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News video games 11 October 2023, 13:26

Lord of the Rings: Gollum Devs Got Burned Like Icarus but Keep Defending the Game

The developers of The Lord of the Rings: Gollum have denied rumors that an apology for the game's condition was written by ChatGPT. They also referred to various allegations supposed to explain the failure.

Source: Daedalic Entertainment.
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Daedalic Entertainment has addressed reports that its apology for the condition of The Lord of the Rings: Gollum was written by ChatGPT. Significantly, the creators' comment was in response to one of the questions asked by Game Two before the video we described on Monday was prepared. A set of questions and answers was provided by the developer to the German website GameStar.

Not ChatGPT, but Nacon

To the knowledge of Daedalic Entertainment it was not ChatGPT that wrote the apology in question.:

"We learned about this rumor from the media and asked Nacon [the game's co-publisher - ed. note] about it. According to it, the letter was not created using AI."

However, this does not change the fact that it is not Daedalic Entertainment, but Nacon that is behind the apology message, although it bears the caption: "Sincerely, Daedalic Entertainment."

"The post was published on the game's official Twitter account, which is not run by us, but by Nacon. Consequently, it were they who wrote it, Daedalic hasn't seen it before, so we can't say anything about its exact history."

It is worth noting here that this message appeared not only on X/Twitter, but also on Steam. To this, however, representatives of the German studio no longer referred.

Lord of the Rings: Gollum Devs Got Burned Like Icarus but Keep Defending the Game - picture #1

DE's apology published on X/Twitter.Source: Twitter / The Lord of the Rings: Gollum.

Suboptimal working conditions in the background

Instead, they commented on The Lord of the Rings: Gollum as such, stating that "the game is not as bad as some are portraying it." At the same time, the developer denied reports that it was the result of suboptimal working conditions at the company (referring to allegations of low wages, despotic management, lack of internal communication, unpaid overtime and high employee turnover, among others).

Lack of money and battle against time

In addition, information was confirmed about the low budget for the work on The Lord of the Rings: Gollum and the battle against timecaused by the expiring license to use The Lord of the Rings novels by J.R.R Tolkien - presumably their source was Daedalic Entertainment itself.

"It is true that we would have preferred to have a larger budget and thus a more numerous team to carry out this project. We did not receive any funding for Gollum, even though we submitted three applications. Funds would have helped us a lot, especially at the beginning of work on the game. (...)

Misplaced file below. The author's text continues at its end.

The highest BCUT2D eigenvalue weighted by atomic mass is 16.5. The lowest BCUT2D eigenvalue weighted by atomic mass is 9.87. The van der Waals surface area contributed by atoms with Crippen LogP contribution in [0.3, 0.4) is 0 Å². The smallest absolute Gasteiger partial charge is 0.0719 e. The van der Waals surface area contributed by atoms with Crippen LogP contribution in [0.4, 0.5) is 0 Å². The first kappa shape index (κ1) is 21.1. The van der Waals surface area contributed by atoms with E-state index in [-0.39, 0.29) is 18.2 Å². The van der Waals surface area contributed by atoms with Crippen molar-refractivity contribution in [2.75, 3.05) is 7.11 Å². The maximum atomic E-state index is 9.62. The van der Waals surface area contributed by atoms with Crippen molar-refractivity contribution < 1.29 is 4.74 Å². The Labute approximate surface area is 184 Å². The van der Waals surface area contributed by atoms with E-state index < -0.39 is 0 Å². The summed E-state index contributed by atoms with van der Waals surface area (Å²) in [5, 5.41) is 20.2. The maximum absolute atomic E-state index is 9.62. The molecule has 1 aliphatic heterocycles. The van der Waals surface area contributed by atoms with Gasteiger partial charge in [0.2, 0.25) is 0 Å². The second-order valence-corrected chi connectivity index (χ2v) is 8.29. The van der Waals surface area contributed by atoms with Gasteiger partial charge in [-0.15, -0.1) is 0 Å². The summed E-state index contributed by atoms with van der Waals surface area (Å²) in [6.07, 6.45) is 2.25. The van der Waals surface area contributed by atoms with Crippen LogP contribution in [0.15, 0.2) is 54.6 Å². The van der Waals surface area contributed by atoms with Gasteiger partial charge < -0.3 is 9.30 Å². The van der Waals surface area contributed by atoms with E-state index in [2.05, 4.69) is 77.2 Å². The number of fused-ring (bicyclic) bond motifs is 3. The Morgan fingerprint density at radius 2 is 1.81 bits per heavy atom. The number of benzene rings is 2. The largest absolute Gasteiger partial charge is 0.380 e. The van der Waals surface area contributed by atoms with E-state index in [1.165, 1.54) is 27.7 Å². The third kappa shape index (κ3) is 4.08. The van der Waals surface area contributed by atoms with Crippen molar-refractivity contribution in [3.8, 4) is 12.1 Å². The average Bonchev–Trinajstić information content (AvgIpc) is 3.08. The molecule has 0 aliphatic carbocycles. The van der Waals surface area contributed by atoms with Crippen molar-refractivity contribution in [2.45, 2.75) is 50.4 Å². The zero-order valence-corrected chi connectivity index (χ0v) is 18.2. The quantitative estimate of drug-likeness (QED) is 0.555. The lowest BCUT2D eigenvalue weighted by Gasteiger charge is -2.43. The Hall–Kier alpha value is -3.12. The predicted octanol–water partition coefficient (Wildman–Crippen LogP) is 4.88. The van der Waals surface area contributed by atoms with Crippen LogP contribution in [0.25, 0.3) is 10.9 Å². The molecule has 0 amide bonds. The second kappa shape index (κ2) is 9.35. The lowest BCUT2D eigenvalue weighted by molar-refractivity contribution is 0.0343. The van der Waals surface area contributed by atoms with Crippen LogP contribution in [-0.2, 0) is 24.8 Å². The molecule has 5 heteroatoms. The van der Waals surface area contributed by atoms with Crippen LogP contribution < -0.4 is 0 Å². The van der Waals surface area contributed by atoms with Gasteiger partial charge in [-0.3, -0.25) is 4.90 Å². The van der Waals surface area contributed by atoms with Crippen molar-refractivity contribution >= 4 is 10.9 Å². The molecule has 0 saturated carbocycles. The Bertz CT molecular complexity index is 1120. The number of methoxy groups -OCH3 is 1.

For many years it had no co-investors. The situation changed only with the arrival of Nacon as a co-publisher. Eventually Gollum had a budget of about 15 million euros, a mere tenth of the amount that usually stands behind AAA productions. Finally, the time factor played a role, as the license was limited. Thus, a great many elements came together."

Daedalic & Icarus

On the one hand, one gets the impression that Daedalic Entertainment fought an uphill battle. On the other - it seems that the developer bit more than it could chew. In the end, however, the team got burned badly enough that abandoned not only another Middle-earthgame but also game development in general, limiting its activities exclusively to publishing them.

Is The Lord of the Rings: Gollum really such a bad title? Player reviews on Steam leave no illusions - since the release, which took place on May 25, there have been a mere 699 of them, of which the positive ones account for only 36%. A large proportion of industry critics also did not pull their punches on the game.

Hubert Sledziewski

Hubert Sledziewski

Has been writing professionally since 2016. He joined Gamepressure.com five years later - although he has known the service since he had access to the internet - to combine his love for words and games. Deals mainly with news and journalism. A sociologist by education, a gamer by passion. He started his gaming adventure at the age of four - with a Pegasus. Currently, prefers PC and demanding RPGs, but does not shy away from consoles or other genres. When he's not playing or writing, he enjoys reading, watching series (less often movies) and Premier League matches, listening to heavy music, and also walking the dog. Almost uncritically loves the work of Stephen King. Does not abandon plans to follow in his footsteps. However, he keeps his first "literary achievements" locked away deep in a drawer.

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